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  3. As an appraiser of 52 years and an SRA, my major objection to AMC’s is not that they are good or bad, but the overall uncustomary and unreasonable fees they pay. Some pay C&R fees but most don’t. If the lenders use them to save setting up their own appraisal department, then they should be willing to pay their savings in the form of fees to the AMC and not by balancing their books on the back of appraisers. It is my impression that many of the major banks formed their own AMC’s as a profit center when the real culprit to this mess (Andrew Cuomo) started the suit for AIR. I will give an example. Landsafe (BofA) charges their customers $550 for the appraisal fee but pays the appraiser $305. Or, one local credit union had two persons in their appraisal ordering and review department and was paying the appraiser $400. Then they decided to go with an AMC. They still charge their customers $400 for the appraisal fee but the appraiser receives $300.
    The fact of the matter is that the appraisal profession is a losing business in today’s economic climate and that’s why we see many appraisers leaving the profession and no one coming in to take their place. Just ask yourself, would you obtain a 4 year degree, complete hundreds of hours of specialized education and 2,000 hours in training to have the opportunity to make almost minimum wage. The lenders are willing to pay what they perceive to be a customary and reasonable fee but what ends up on the appraisers pocket will place him on food stamps. There are numerous AMC’s that believe that C&R means $250 to $300. I was charging $300 in 1997.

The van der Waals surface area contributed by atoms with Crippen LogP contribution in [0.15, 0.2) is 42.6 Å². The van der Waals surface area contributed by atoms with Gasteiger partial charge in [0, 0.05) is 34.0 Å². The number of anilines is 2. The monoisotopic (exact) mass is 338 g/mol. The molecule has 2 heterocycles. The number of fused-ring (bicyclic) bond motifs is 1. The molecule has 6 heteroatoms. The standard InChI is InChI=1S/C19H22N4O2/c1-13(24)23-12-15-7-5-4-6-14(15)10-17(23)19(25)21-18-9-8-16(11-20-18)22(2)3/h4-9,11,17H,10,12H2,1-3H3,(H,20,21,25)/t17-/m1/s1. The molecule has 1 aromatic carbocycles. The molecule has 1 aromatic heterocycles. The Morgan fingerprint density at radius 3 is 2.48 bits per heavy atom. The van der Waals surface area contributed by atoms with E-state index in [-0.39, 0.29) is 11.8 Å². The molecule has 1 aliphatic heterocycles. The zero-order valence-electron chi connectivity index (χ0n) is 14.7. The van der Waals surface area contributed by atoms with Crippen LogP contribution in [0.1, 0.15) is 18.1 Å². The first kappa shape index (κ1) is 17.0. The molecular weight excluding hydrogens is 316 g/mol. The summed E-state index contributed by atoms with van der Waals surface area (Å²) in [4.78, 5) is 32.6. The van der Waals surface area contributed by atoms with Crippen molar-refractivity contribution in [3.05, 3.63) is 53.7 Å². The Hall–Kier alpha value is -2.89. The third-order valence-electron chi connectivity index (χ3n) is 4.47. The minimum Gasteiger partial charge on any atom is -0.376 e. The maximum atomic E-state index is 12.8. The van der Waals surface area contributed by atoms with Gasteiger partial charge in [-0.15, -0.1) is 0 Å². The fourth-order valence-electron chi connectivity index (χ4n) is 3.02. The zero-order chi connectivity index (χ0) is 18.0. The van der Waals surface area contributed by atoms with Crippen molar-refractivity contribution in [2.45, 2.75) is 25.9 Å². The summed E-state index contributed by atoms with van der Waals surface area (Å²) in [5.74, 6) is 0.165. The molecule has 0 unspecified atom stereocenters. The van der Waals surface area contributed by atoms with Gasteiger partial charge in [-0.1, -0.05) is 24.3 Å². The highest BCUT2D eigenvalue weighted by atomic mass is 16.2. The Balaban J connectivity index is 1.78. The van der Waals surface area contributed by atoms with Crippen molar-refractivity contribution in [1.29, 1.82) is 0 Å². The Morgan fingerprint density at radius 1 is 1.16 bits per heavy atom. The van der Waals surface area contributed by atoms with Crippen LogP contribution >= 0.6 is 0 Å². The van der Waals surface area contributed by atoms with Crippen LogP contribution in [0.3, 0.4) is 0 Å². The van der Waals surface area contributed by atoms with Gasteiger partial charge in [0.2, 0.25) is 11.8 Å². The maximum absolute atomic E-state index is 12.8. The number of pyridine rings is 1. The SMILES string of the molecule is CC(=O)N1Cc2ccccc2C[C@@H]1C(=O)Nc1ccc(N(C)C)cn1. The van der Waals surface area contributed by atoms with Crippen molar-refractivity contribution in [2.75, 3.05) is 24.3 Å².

It is for these reasons, I will not deal with AMC’s until they adhere to the Dodd-Frank Act of paying C&R fees to appraisers. Because appraisers are small in number, they don’t have a voice in the matter.
    As proof of my allegations, I am attaching my actual operating expenses for last year as an example of why appraisers are a dying breed.

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  4. Yet more propaganda directed towards justifying the existence of AMC’s. AMC’s are just another appraisal control device and a parasitic burden to appraisers. There is no appraiser independence, “…Step out of line, the men come and take you away”

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  5. There are quality AMC’s…to the others I say this: I love the unilateral concern that appraisal quality is lacking….do you think it might have something to do with below market fees? Quality appraisers have plenty of work…there is no need to accept low fee (and increased scope of work) assignments from clients that need their hand held through the process and that treat every assignment as a rush order (since when did obtaining a mortgage become an emergency situation akin to heart surgery…stop calling at all hours of the night and weekends to place an appraisal order). Think about it…if you’re looking for an appraiser that is available immediately for an assignment, he/she is only available because there is no other work in the pipeline (hmm, why is it that an appraiser would have no work?). I, for one, don’t even have time to read through their 7 page (legal size) letters of engagement detailing client conditions and instructions. Again, if there is a need to provide that much instruction to the appraiser, it may speak to the quality of appraisers they’re attracting (also, is that a letter of engagement or a recipe for something other than an unbiased market value appraisal?). Truth be told…they’re getting what they’re willing to pay for…seasoned (and reasoned) appraisers simply don’t need it.